We should say that we are really critical, both about other people’s work than on our. Maybe worse, being very critical to each other. To avoid critics we can’t make a mistake and we try to surprise each other, never being satisfied until the result is strong. We can’t work separately, because it’s a common path also if we don’t work together to each single dress. Starting from the inspirations that we find looking around and speaking about our feelings and ideas, we work sharing our tasks and expressing our thoughts.

You’ve made 35 outfits, that are a lot for emerging designers. Completely satisfied about them?

Someone works better, but we left also a lot of dresses in atelier. But we are satisfied of those that we presented in the fashion show. And in the collection there were also sweatshirts. We’d like to overcome the structured shapes evolving to become more market-friendly, because Haute Couture is not the more viable fashion sector. Surely is the most visionary, but it can’t financially sustain our brand.

About the schools you’ve attended, can you tell me something more about those experiences?

After the Academy of Fine Arts of Palermo, Salvatore studied fashion design at Brera, while I was in Florence for visual arts. because we wanted to continue our artistic approach and at the same time doing something more linked to fashion. Brera gave us many opportunities. For example they choose us two times for Fashion Graduate Italia also if we were both already graduated. And we showcased also at Milano Unica last year.

You partecipated also to Italian Fashion Talent Awards, is it true?

Yes, thanks to the school. In the contest we won the prize for innovation. Are all opportunities that helped us to proceed, knowing also many fashion designers for collaborations, increasing connections. Also the work of Brera’s teachers was great. They take care of us and with many of them there’s a beautiful friendship. They helps us with tips, also about events or contests. In terms of education there’s a lot to learn and thanls to them we arrived to the real work with a great know-how.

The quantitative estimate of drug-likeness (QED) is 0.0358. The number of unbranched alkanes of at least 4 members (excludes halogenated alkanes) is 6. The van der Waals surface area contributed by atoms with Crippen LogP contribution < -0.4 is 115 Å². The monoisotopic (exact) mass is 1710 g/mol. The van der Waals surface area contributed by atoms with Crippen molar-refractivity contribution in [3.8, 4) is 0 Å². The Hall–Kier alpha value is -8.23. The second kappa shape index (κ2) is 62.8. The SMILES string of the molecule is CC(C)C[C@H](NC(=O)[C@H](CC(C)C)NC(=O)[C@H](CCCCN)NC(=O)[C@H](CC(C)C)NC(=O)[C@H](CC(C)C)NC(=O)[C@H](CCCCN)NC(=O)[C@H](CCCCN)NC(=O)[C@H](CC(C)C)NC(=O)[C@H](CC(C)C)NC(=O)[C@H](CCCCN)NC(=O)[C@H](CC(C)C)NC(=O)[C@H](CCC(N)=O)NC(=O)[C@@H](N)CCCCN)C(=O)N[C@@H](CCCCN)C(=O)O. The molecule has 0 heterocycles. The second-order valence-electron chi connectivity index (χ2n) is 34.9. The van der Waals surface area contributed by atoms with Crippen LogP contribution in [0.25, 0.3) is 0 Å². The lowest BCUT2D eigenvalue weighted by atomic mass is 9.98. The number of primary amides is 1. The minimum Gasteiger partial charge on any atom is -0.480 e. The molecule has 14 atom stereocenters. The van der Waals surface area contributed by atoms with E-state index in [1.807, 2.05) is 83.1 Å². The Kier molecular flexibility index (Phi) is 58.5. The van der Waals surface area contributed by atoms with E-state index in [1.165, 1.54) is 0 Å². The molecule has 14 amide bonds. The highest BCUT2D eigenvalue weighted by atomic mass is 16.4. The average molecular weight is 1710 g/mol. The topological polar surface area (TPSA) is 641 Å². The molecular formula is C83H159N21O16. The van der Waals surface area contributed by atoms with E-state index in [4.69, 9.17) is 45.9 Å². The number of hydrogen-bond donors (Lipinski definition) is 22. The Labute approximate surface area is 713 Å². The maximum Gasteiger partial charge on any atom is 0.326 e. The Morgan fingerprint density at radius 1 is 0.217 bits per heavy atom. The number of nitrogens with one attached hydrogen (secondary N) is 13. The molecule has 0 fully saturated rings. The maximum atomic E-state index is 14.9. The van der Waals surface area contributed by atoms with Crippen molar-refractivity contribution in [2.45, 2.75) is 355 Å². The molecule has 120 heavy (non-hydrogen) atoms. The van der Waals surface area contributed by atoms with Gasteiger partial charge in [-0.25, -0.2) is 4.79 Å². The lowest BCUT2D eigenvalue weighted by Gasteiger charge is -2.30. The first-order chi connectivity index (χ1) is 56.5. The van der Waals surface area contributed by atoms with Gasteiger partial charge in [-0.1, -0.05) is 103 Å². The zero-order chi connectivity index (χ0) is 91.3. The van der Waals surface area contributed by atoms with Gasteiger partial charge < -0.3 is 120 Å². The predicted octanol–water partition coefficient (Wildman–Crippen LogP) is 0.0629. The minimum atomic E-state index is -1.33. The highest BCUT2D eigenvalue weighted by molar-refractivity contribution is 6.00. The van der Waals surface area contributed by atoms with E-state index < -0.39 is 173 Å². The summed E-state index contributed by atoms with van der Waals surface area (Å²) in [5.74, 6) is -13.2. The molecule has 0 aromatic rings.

Did you learn tailoring techniques in Palermo or elsewhere?

Thanks to Mrs. Cettina! It’s a long story. At school our teacher prefered to make a different type of course, encouraging us to make hats using recycled materials to make an exhibition. But at the very last minute the invitation cards were all wrong, announcing a fashion show instead of an artistic exhibition. So we quickly made black dresses draping plastic garbage bags. It was a success. Honestly fashion was our desire since we were children. We tried to make something different, but fashion came back to our life.
So we began to create plastic dresses. At the first contest “Fashion Stylist” they selected us and we presented two plastic and paper dresses with a descrete success, but we couldn’t continue the show because unable to cut and sew real fabrics. So we decided to learn the tailoring techniques, before by ourself trying with paper only and then finally asking to Mrs. Cettina, a teacher of a professional course. In one month only she explained us all the pattern-bases and some transformations. We absorbed any lesson, but wanting to do something more complicated. We started working very hard, making all the collections by ourself. That’s the way we grew up.